School Performance

Poulain, Peschel, Vogel, Jurkutat, and Kiess (2018) analyzed the effect of screen time on school performance. Their study demonstrates a negative correlation between screen time and school grades in the major subjects analyzed, mathematics and German. The researchers proposed several possible explanations for the negative correlation, such as that screen time leads to “attention deficits or negative attitudes toward school that, in turn, lead to poorer school achievement” (Poulain et al., 2018). This explanation can be supported by Lissak’s case study, which involved Mark, a nine-year-old boy that was diagnosed with ADHD. Through this eleven-week case study that significantly reduced Mark’s screen time, it was determined that Mark was no longer diagnosed with ADHD and prepared for school exams and homework without his parents’ help. A reduction in screen time caused him to eliminate his previously aggressive behavior and focus more on school. This outcome was achieved by focusing on reducing Mark’s violent video game time. Since Poulain, Peschel, Vogel, Jurkutat, and Kiess’s study “did not assess the purpose of the respective computer and/or internet usage” (Poulain et al., 2018), it is difficult to link screen time and electronic learning as the cause of poor school performance for the students assessed. Further research has to be conducted to determine whether screen time, in general, negatively affects children’s school performance and brain function, or if it is mainly “fast paced/ violent video game time” (Lissak, 2018) that is the lead cause of poor school performance due to screen time.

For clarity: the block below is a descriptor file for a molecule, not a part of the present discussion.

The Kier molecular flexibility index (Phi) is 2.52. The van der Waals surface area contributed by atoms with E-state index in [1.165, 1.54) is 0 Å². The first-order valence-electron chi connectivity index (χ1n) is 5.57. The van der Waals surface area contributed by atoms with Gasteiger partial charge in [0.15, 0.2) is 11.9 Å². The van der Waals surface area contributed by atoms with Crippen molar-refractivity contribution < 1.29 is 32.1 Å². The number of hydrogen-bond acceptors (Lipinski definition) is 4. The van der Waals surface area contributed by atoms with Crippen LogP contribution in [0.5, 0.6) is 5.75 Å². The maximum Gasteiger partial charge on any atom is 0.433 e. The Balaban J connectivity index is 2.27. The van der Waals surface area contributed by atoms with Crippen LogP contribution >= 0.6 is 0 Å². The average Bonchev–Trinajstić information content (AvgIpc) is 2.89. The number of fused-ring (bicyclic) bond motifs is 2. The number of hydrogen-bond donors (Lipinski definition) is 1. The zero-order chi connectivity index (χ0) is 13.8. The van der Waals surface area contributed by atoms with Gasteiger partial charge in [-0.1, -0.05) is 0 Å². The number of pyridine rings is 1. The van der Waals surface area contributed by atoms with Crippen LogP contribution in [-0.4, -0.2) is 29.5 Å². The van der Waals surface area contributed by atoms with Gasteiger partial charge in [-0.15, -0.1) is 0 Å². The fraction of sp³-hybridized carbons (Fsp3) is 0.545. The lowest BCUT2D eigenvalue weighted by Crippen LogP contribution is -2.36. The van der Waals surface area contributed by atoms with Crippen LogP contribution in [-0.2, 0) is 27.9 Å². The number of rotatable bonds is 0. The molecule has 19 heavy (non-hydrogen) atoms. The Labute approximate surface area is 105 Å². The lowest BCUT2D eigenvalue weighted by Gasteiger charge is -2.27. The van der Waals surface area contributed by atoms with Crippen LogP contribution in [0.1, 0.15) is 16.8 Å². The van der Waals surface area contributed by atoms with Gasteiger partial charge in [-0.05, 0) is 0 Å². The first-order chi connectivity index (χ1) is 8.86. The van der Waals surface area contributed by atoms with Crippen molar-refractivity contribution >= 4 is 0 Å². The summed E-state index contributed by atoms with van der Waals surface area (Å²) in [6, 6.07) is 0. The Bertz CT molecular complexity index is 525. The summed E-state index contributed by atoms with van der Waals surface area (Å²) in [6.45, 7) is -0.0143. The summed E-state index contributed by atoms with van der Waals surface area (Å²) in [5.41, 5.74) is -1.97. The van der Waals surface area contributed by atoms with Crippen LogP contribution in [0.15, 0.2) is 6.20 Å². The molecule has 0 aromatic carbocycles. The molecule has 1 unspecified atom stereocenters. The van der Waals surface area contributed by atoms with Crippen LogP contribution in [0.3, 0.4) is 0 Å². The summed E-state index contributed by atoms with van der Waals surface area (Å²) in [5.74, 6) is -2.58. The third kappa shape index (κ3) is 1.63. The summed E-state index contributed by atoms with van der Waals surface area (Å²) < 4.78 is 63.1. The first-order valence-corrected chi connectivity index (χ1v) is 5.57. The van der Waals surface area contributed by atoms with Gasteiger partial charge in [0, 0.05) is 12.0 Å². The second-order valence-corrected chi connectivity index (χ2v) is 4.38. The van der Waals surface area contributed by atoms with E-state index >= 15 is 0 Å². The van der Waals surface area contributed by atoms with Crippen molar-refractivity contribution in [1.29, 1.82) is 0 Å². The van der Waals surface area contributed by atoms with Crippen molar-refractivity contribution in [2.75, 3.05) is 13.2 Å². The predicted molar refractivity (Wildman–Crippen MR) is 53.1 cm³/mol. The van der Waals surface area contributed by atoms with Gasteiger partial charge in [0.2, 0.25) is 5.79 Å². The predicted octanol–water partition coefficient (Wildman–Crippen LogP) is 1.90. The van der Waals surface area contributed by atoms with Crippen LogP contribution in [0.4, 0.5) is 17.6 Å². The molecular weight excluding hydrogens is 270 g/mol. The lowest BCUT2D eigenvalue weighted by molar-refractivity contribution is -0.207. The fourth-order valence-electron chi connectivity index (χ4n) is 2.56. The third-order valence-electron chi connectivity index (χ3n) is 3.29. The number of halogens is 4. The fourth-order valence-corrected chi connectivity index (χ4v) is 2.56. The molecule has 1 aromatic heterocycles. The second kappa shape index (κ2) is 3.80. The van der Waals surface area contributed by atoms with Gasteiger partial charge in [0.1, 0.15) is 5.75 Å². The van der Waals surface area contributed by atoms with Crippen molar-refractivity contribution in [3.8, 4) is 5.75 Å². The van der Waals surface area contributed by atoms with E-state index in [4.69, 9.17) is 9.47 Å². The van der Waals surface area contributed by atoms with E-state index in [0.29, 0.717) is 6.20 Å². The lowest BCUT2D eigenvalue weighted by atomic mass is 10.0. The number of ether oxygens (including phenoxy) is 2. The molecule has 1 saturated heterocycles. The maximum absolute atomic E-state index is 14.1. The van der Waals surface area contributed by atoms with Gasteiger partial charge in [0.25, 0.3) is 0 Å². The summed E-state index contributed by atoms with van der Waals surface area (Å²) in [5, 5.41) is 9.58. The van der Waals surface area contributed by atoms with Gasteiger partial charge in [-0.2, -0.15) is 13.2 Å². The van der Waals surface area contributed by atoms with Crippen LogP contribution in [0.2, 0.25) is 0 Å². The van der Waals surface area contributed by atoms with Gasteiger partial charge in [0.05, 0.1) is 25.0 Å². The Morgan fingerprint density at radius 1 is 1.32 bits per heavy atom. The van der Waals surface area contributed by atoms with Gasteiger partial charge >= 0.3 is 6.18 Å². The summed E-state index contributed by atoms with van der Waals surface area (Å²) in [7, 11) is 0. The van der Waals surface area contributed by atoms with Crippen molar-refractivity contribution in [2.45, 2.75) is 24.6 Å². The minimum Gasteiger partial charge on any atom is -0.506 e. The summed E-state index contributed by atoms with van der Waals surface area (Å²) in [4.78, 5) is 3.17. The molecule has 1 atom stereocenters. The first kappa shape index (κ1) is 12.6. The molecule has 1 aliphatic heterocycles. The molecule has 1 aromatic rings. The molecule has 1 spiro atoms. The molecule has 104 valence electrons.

Research suggests that screen time has negative effects on children’s brain development, but this is difficult to conclude when several of these studies do not focus on analyzing the effect of different types of screen time, such as recreational and educational. Further research would have to be conducted to determine the negative impact that electronic devices, or just recreational screen time, would have on children’s neurological development. This topic would be essential to research since newer generations are using more forms of electronic learning in today’s society.

Annotated Bibliography

  • Cadoret, G., Bigras, N., Lemay, L., Lehrer, J., & Lemire, J. (2018). Relationship between screen-time and motor proficiency in children: a longitudinal study. Early Child Development and Care, 188(2), 231-239. doi: 10.1080/03004430.2016.1211123
  • Horowitz-Kraus, T. & Hutton, J.S. (2018). Brain connectivity in children is increased by the time they spend reading books and decreased by the length of exposure to screen-based media. Acta Paediatrica, 107(4), 685-693. doi: 10.1111/apa.14176
  • Lissak, G. (2018). Adverse physiological and psychological effects of screen time on children and adolescents: Literature review and case study. Environmental Research, 164, 149-157. doi: 10.1016/j.envres.2018.01.015
  • Poulain, T., Peschel, T., Vogel, M., Jurkutat, A., & Kiess, W. (2018). Cross-sectional and longitudinal associations of screen time and physical activity with school performance at different types of secondary school. BMC Public Health, 18(563), 1-10. doi: 10.1186/s12889-018-5489-3
  • Volk, M., Cotic, M., Zajc, M., & Starcic, A.I. (2017). Tablet-based cross-curricular maths vs. traditional maths classroom practice for higher-order learning outcomes. Computers & Education, 114, 1-23. doi: 10.1016/j.compedu.2017.06.004